\[\begin{equation} E\left(\hat\theta\right) = \sum_{s \in \mathcal{S}}Pr\left(S=s\right)\hat\theta\left(S=s\right) \tag{1.5} \end{equation}\]

  • Bias

The bias of the estimator \(\hat\theta\) is given by:

\[\begin{equation} B\left(\hat\theta\right) = E\left(\hat\theta\right) - \theta \tag{1.6} \end{equation}\]

If \(B\left(\hat\theta\right)=0\), the estimator \(\hat\theta\) is said to be unbiased. Bias is not measurable as the true value \(\theta\) of the parameter is unknown.

  • Variance

The variance of the estimator \(\hat\theta\) is given by:

\[\begin{equation} V\left(\hat\theta\right) = E\left[\hat\theta - E\left(\hat\theta\right)\right]^2 = E\left(\hat\theta^2\right) - E^2\left(\hat\theta\right) \tag{1.7} \end{equation}\]

By taking the square root of the variance, we obtain the standard error:

\[\begin{equation} \sigma\left(\hat\theta\right) = \sqrt{V\left(\hat\theta\right)} \tag{1.8} \end{equation}\]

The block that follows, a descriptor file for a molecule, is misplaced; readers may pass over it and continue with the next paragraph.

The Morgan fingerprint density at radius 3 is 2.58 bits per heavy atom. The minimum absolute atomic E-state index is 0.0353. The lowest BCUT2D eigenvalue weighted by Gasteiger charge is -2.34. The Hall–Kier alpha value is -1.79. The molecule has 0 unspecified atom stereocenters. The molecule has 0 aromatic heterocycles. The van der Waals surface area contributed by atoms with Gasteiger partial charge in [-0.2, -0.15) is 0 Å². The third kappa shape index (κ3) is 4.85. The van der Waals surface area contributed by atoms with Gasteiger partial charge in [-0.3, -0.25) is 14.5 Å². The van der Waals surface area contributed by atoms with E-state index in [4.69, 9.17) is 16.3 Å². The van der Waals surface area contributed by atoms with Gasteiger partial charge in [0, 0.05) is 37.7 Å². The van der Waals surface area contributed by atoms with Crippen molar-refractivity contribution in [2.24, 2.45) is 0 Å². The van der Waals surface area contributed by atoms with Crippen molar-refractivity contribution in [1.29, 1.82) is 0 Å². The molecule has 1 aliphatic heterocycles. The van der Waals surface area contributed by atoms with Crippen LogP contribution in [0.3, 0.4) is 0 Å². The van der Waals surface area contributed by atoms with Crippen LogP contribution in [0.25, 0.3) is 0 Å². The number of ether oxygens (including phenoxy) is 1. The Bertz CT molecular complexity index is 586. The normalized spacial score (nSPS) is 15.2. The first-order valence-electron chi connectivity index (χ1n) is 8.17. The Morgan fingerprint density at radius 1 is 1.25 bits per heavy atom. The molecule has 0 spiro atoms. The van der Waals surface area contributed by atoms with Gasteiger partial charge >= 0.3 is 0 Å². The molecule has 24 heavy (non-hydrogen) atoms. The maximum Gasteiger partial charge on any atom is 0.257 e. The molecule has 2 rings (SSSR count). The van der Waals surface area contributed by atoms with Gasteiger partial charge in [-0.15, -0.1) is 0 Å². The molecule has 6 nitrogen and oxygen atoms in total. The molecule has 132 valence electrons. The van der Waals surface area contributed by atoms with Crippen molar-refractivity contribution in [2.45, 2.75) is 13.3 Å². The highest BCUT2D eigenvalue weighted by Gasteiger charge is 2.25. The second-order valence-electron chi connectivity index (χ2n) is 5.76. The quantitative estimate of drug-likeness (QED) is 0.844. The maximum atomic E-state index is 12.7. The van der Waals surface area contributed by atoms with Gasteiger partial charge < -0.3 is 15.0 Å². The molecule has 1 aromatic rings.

When the standard error is expressed as a percentage of the parameter \(\theta\), we got the relative standard error or coefficient of variation:

\[\begin{equation} CV\left(\hat\theta\right) = \frac{\sqrt{V\left(\hat\theta\right)}}{\theta} \tag{1.9} \end{equation}\]

  • Mean Square Error

The mean square error is a synthetic quality measure summarising bias and variance:

\[\begin{equation} MSE\left(\hat\theta\right) = E\left(\hat\theta - \theta\right)^2 = V\left(\hat\theta\right) + B^2\left(\hat\theta\right) \tag{1.10} \end{equation}\]

Comparison Bias/Variance

Figure 1.3: Comparison Bias/Variance

We’ll see that the quality of a statistical estimator is often regarded as a tradeoff between bias and variance. In general, bias is often regarded as a major problem and we seek to keep its level as low as possible. Variance is also a problem but we’ll see it is directly related to sample size: therefore the bigger the sample, the lower the variance. On the contrary, bias is harder to deal with as it is related to other factors such as the survey questionnaire or the mode of data collection.